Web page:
May 27, 2017
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Make a 2D Science Video Game with Construct3 (Part 2 of 3: Adding Enemies and Events)

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Let’s continue our White Blood Cells Attack! tutorial and add other elements of the game. Here are the links if you need to revisit part 1 or jump to part 3. Also, if you want to play the finished product just go here. In part one we finished the background,inserted our player, and the controls for our player. Now we will develop other parts of our game.


Creating Enemies and other Objects


13. Now lets add some enemy bacteria to fight against! Double click on the middle layout window and insert a “Sprite” object. Insert the new Sprite object anywhere on the layout and then load the bacteria image below (Make sure you download it first and save it to your computer). Close the Animations Editor window and you should now have a bacteria enemy like this.


While you’re on the Bacteria object, let’s add a behavior to it. Let’s say they will move around randomly so click on the bacteria object, then just like we did before, go to Properties >> Behaviors >> Add new behaviors >> Sine. Now the bacteria moves back-and-forth. You can adjust this as you wish in the Properties bar. In fact, I added a second Sine behavior so that my bacteria moves in vertical and horizontal planes. Here is a snapshot of my settings in case you are interested.


14. Create more bacteria –  Holding control, click and drag the Bacteria object. You’ll notice it spawns another instance. This is simply another object of the Bacteria object type.


15. Explosions – For an effect when bacteria are destroyed in the game, let’s add an explosion sprite that we will use later. Download the image below and once you’ve inserted it, move it off of the background image to the gray margin.  Add the Fade behavior to the Explosion object (so it gradually disappears after appearing). By default the Fade behavior also destroys the object after it has faded out, which also saves us having to worry about invisible Explosion objects clogging up the game.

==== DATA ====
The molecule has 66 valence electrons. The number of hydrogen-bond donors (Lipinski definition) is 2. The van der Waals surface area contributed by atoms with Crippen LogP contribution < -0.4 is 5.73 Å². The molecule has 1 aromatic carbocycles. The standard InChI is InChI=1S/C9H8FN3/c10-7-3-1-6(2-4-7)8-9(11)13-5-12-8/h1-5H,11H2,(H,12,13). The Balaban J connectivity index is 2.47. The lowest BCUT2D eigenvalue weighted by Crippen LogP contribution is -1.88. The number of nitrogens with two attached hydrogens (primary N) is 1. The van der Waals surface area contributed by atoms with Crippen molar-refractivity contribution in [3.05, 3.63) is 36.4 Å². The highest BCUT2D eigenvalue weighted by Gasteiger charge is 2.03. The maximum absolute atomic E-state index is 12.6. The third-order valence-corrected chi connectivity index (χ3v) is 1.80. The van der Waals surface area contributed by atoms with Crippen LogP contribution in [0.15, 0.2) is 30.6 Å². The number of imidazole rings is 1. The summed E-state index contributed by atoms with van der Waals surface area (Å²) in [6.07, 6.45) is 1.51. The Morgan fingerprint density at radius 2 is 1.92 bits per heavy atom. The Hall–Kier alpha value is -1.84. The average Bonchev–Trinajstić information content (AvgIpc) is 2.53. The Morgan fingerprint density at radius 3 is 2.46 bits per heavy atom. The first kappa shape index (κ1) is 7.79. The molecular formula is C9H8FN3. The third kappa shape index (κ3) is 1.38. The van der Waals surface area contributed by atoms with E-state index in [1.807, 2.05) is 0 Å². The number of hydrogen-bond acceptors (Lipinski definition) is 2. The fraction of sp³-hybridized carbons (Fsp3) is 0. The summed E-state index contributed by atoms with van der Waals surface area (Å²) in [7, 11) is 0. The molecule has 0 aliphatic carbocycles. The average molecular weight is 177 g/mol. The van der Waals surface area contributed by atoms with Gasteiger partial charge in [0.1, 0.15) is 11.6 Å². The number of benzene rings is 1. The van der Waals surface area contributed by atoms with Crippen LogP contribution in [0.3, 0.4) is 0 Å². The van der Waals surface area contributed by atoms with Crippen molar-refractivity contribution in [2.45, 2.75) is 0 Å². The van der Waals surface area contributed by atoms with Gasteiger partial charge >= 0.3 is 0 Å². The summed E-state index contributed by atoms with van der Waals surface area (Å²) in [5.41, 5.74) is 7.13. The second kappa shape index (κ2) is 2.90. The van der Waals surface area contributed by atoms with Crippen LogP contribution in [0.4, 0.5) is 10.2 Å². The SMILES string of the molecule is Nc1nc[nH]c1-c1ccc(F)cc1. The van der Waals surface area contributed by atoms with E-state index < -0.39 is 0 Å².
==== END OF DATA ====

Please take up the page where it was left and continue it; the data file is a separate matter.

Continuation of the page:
Creating Events: The Inner Mechanics of the Game


16. First, click the Event sheet 1 tab at the top to switch to the Event sheet editor. A list of events is called an Event sheet, and you can have different event sheets for different parts of your game, or for organisation. Event sheets can also “include” other event sheets, allowing you to reuse events on multiple levels for example, but we won’t need that right now. More details can be found here if you’re interested. 


In short, an event basically runs like this:Are all conditions met?
—> Yes: run all the event’s actions.
—> No: go to next event (not including any sub-events).


    In general, making events can be described by these steps:

  1. Double-click to insert a new event, or click an Add action link to add an action.
  2. Double-click the object the condition/action is in.
  3. Double-click the condition/action you want.
  4. Enter parameters, if any are needed.
Our first event will be that when the player collides with a bacteria, the bacteria is destroyed. To do this, first click on “Add event”. Select the “Player” as the focus of the condition.


Next, we want the On collision with another object condition.


Next, choose the Bacteria object to be the object with which to test a collision.


Now you will need to add an action that happens if the condition is met. So click on the “Add action” words in your event and choose the Player. Scroll down to select Spawn another object.